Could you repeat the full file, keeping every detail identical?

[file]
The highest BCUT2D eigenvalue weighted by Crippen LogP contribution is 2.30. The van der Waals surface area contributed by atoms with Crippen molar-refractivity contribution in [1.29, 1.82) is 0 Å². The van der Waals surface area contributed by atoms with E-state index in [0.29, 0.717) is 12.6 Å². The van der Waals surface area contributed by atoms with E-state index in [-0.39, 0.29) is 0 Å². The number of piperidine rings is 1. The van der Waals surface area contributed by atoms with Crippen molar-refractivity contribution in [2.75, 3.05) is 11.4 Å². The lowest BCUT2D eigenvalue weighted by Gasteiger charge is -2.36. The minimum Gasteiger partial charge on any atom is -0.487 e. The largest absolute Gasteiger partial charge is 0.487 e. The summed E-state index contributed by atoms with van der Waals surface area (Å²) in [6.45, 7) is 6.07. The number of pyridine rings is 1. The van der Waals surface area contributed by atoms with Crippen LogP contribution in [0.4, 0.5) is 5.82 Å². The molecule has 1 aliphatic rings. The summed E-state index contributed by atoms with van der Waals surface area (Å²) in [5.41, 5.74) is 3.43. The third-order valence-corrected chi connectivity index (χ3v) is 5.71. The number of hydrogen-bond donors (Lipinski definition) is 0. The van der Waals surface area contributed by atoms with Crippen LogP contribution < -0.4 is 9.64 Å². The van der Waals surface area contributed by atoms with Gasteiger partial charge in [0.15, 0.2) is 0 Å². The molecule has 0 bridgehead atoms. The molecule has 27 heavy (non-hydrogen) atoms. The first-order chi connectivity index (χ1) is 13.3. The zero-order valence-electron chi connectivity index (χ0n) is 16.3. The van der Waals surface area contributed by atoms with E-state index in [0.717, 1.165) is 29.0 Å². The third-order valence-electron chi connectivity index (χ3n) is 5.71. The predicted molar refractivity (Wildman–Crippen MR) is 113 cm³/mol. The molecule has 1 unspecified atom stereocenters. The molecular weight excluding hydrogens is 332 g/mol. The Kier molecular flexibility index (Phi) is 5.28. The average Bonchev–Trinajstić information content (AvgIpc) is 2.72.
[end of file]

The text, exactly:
The highest BCUT2D eigenvalue weighted by Crippen LogP contribution is 2.30. The van der Waals surface area contributed by atoms with Crippen molar-refractivity contribution in [1.29, 1.82) is 0 Å². The van der Waals surface area contributed by atoms with E-state index in [0.29, 0.717) is 12.6 Å². The van der Waals surface area contributed by atoms with E-state index in [-0.39, 0.29) is 0 Å². The number of piperidine rings is 1. The van der Waals surface area contributed by atoms with Crippen molar-refractivity contribution in [2.75, 3.05) is 11.4 Å². The lowest BCUT2D eigenvalue weighted by Gasteiger charge is -2.36. The minimum Gasteiger partial charge on any atom is -0.487 e. The largest absolute Gasteiger partial charge is 0.487 e. The summed E-state index contributed by atoms with van der Waals surface area (Å²) in [6.45, 7) is 6.07. The number of pyridine rings is 1. The van der Waals surface area contributed by atoms with Crippen LogP contribution in [0.4, 0.5) is 5.82 Å². The molecule has 1 aliphatic rings. The summed E-state index contributed by atoms with van der Waals surface area (Å²) in [5.41, 5.74) is 3.43. The third-order valence-corrected chi connectivity index (χ3v) is 5.71. The number of hydrogen-bond donors (Lipinski definition) is 0. The van der Waals surface area contributed by atoms with Crippen LogP contribution < -0.4 is 9.64 Å². The van der Waals surface area contributed by atoms with Gasteiger partial charge in [0.15, 0.2) is 0 Å². The molecule has 0 bridgehead atoms. The molecule has 27 heavy (non-hydrogen) atoms. The first-order chi connectivity index (χ1) is 13.3. The zero-order valence-electron chi connectivity index (χ0n) is 16.3. The van der Waals surface area contributed by atoms with E-state index in [0.717, 1.165) is 29.0 Å². The third-order valence-electron chi connectivity index (χ3n) is 5.71. The predicted molar refractivity (Wildman–Crippen MR) is 113 cm³/mol. The molecule has 1 unspecified atom stereocenters. The molecular weight excluding hydrogens is 332 g/mol. The Kier molecular flexibility index (Phi) is 5.28. The average Bonchev–Trinajstić information content (AvgIpc) is 2.72.